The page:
It should have swollen eyes, if you prod it the flesh should be as compact as a hardened muscle, and it should have a tang of the sea about it. When cooked but not too much it should be just as firm, and its freshness is all in the fragrance. As to where to find it, Id send a friend to Andrea Sattas on the wharf at Fiumicino.

So spake Massimo Riccioli, a specialist in Rome on the tricky subject of fish and the young owner of La Rosetta, the up-market fish restaurant in the street of the same name leading off from the square in front of the Pantheon. Today La Rosetta, with a star in the Michelin Guide, stands for nearly everything that fish in Rome is not.

For people like this writer who supposed that Rome, being close to the sea, would have a long tradition of fish behind it, Riccioli had news. Until recently, the Romans knew nothing at all about fish, except for the usual salted baccal and mussels. People were poorer then, and fish has always meant money.

The last residents to be mad about fish were the rich of the Roman empire, when sturgeon was considered fit for the emperors themselves. During the campaign against the Parthians, Trajan had fresh oysters delivered to him from near todays Bordeaux.

One thing Riccioli guarantees which most other places cannot, is that all his fish is landed from Italian boats. Its now eight oclock. The Anzio delivery came in an hour ago. The Civitavecchia catch should be here any minute. His fish, therefore, is extremely fresh. Fish thats a day old can still be totally palatable, but by then it has already lost ten per cent of its flavour.

He applies his dictum almost masochistically, charging 60 per cent less for fish served at lunchtime from the night before, that is.

How much more of its flavour must a fish have shed if, unidentified, it is placed before you in another Rome restaurant and turns out to have been flown in from distant Thailand? According to Italys Lega Pesca, Thailand is the countrys eighth biggest supplier of foreign fish, preceded, in descending order, by Spain, Denmark, Holland, France, Peru, Greece and Germany. Somewhere much further down the list is Britain.

In fact, nearly 60 per cent of the fish that ends up on Roman tables is non-Italian and the proportion looks set to rise. This, says the Lega, is because recently Italian catches have slumped dramatically, and it forecasts the trend will persist as fishing fleets are cut back, reflecting dipping profits. Being an expensive item, its the first thing people do without, explained a spokesperson. And, asked how much fish made it into Rome from the Lazio coast, a speaker for Secondo Masaniello, one of Romes biggest fish wholesalers, replied laconically: Hardly anything.

It is a trend that echoes what Fulvio Cerutti, a 28-year-old electronic marketing expert, calls the increasing internationalisation of the fish market, with catches from all over the world auctioned through the internet while trawlers bristling with high-tech gadgetry are still ploughing the high seas.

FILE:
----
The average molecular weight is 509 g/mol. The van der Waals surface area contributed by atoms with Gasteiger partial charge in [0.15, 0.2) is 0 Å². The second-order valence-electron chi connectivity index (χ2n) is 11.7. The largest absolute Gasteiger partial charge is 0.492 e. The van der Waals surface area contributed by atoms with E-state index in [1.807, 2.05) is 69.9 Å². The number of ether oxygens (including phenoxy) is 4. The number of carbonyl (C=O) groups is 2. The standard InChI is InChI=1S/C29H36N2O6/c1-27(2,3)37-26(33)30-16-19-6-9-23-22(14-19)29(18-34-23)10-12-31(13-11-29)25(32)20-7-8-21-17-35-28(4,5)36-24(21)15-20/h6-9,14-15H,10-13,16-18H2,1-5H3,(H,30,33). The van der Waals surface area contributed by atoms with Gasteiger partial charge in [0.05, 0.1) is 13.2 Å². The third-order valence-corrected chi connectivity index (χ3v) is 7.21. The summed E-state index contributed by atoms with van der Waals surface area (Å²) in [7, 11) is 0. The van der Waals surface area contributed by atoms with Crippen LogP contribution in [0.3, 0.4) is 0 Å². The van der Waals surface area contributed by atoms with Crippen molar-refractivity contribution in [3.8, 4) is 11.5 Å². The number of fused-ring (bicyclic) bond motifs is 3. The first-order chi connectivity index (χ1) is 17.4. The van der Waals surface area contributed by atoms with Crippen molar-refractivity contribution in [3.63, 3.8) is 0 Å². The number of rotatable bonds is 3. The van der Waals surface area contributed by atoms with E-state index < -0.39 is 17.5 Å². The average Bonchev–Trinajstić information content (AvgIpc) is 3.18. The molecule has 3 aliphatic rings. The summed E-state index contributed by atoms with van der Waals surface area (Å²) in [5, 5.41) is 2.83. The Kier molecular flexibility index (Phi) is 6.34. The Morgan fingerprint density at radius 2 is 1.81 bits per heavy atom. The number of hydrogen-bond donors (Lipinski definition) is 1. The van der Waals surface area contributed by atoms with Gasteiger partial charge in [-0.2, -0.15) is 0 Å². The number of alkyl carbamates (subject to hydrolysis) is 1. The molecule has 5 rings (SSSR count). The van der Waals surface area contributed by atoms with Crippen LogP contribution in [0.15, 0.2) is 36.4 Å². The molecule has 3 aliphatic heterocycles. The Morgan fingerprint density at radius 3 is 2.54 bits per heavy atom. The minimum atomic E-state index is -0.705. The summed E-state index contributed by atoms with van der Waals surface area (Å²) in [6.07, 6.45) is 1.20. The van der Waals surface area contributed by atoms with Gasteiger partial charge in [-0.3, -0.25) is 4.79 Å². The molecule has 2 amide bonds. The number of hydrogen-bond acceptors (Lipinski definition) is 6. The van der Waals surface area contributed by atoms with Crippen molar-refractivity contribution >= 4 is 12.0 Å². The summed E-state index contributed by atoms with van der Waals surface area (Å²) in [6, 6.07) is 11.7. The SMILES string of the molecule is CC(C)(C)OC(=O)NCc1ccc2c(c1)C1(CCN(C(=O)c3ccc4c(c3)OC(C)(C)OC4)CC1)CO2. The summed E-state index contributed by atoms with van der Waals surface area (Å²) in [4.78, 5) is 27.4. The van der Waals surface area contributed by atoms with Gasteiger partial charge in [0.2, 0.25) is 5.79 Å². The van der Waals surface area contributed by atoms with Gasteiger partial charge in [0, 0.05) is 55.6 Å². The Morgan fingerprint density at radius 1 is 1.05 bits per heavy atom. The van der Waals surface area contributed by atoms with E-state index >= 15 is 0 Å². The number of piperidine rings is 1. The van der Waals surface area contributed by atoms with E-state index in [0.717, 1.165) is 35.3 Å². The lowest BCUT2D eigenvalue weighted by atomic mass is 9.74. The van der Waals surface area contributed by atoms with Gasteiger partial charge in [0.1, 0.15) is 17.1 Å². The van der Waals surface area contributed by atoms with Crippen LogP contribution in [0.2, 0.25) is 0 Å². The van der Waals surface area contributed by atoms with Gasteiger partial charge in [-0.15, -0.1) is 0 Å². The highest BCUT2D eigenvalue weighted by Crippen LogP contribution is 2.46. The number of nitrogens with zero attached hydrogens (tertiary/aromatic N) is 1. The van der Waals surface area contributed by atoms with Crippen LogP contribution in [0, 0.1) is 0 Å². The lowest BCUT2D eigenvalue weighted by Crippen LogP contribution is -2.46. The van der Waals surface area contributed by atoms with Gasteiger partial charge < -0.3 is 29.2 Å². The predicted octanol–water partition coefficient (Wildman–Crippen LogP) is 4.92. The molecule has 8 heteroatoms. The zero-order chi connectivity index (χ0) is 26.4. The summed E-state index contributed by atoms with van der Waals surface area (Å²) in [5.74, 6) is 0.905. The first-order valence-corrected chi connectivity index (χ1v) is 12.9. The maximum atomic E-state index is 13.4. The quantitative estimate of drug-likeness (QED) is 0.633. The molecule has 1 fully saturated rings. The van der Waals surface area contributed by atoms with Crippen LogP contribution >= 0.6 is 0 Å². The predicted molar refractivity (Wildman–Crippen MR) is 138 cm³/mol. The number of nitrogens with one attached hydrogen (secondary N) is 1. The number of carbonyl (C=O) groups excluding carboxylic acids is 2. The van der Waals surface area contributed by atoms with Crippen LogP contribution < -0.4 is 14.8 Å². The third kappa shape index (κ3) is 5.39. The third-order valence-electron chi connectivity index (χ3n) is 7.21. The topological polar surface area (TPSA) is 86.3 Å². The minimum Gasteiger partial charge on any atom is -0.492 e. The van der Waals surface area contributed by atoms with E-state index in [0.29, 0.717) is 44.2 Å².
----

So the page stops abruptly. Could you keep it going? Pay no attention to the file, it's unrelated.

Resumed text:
Of course Riccioli, in his wood-panelled kingdom glinting with silver-plated platters and tureens, infers such wonders would be beneath contempt for his establishment. La Rosetta is a place where even the newest of its courteous, black-aproned staff can tell an Adriatic fish from a Tyrhenian brother, the former, from a sandy, shallow sea, being far lighter than the latter, which emerges highly coloured from its deeper and colder abode.

This is the kind of expertise provided, along with up to 50 different types of fish, and with oysters trucked in from France twice a week. A dinner with a good bottle of white would set a couple back 250-300.

Naturally, the waiters would call the police if any beastie bred on a fish farm tried to gatecrash its way in, but Luca Dimascio from behind the fish counter in a SMA supermarket said farmed fish were precisely what most of his customers went for, as they cost about one third of the price of sea fish proper. Only about one in 50 of the stores customers make a beeline for fish and, under the law, tags tell them which sea they came from and whether or not they were farmed. They dont tell you in restaurants, of course, so you cant really be certain what youre eating, he said. A farmed orata at SMA cost under 8 and its counterpart from the deep blue about 22. Bearing out the Lega Pesca, there was variety: fillet of cod from Norway, sole from Denmark, pre-cooked prawns from France. Dimascio said fish stayed with them for up to two days, though the choicest such as spigola, orata or dentice could hang on for up to three days.

La Rosetta, Via della Rosetta 9, tel. 066861002. Closed Sat lunch and Sun.


Alici - Fresh anchovies

Baccal - Dried cod

Cefalo - Grey mullet

Cernia - Grouper

Dentice - Sea bream

Merluzzo - Fresh cod

Orata - Gilt-headed sea bream

Rombo - Turbot

Spigola - Bass

Storione - Sturgeon

Scaro - Parrot fish

Sogliola - Sole

Sgombro - Mackerel

Scorfano - Scorpion fish

Triglia - Red mullet

Tonno - Tuna fish

Picture: Fish on sale in Rome comes from as far afield as Peru and Thailand,

but hardly ever from the Lazio coast.